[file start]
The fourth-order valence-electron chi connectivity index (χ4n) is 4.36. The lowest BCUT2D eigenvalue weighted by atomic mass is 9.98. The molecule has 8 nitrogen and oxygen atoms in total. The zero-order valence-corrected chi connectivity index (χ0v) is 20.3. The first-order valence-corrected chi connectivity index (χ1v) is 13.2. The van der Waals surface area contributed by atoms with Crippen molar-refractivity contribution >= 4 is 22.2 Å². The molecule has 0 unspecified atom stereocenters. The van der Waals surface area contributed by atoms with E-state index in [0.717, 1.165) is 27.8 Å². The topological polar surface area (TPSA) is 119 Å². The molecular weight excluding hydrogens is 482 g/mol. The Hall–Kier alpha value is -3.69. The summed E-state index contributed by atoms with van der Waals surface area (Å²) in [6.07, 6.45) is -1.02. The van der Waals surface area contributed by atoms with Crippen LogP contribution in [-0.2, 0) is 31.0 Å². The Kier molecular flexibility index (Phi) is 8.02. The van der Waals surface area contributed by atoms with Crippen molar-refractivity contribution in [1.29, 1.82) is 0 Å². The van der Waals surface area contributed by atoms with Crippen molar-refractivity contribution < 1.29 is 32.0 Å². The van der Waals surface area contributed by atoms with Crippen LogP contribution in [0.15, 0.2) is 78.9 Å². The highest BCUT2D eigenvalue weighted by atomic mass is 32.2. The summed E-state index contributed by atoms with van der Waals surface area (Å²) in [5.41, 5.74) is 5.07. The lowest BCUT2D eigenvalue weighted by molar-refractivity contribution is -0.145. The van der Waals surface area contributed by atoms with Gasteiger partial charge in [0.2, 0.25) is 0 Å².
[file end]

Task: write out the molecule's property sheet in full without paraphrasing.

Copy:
The fourth-order valence-electron chi connectivity index (χ4n) is 4.36. The lowest BCUT2D eigenvalue weighted by atomic mass is 9.98. The molecule has 8 nitrogen and oxygen atoms in total. The zero-order valence-corrected chi connectivity index (χ0v) is 20.3. The first-order valence-corrected chi connectivity index (χ1v) is 13.2. The van der Waals surface area contributed by atoms with Crippen molar-refractivity contribution >= 4 is 22.2 Å². The molecule has 0 unspecified atom stereocenters. The van der Waals surface area contributed by atoms with E-state index in [0.717, 1.165) is 27.8 Å². The topological polar surface area (TPSA) is 119 Å². The molecular weight excluding hydrogens is 482 g/mol. The Hall–Kier alpha value is -3.69. The summed E-state index contributed by atoms with van der Waals surface area (Å²) in [6.07, 6.45) is -1.02. The van der Waals surface area contributed by atoms with Crippen LogP contribution in [-0.2, 0) is 31.0 Å². The Kier molecular flexibility index (Phi) is 8.02. The van der Waals surface area contributed by atoms with Crippen molar-refractivity contribution in [1.29, 1.82) is 0 Å². The van der Waals surface area contributed by atoms with Crippen molar-refractivity contribution < 1.29 is 32.0 Å². The van der Waals surface area contributed by atoms with Crippen LogP contribution in [0.15, 0.2) is 78.9 Å². The highest BCUT2D eigenvalue weighted by atomic mass is 32.2. The summed E-state index contributed by atoms with van der Waals surface area (Å²) in [5.41, 5.74) is 5.07. The lowest BCUT2D eigenvalue weighted by molar-refractivity contribution is -0.145. The van der Waals surface area contributed by atoms with Gasteiger partial charge in [0.2, 0.25) is 0 Å².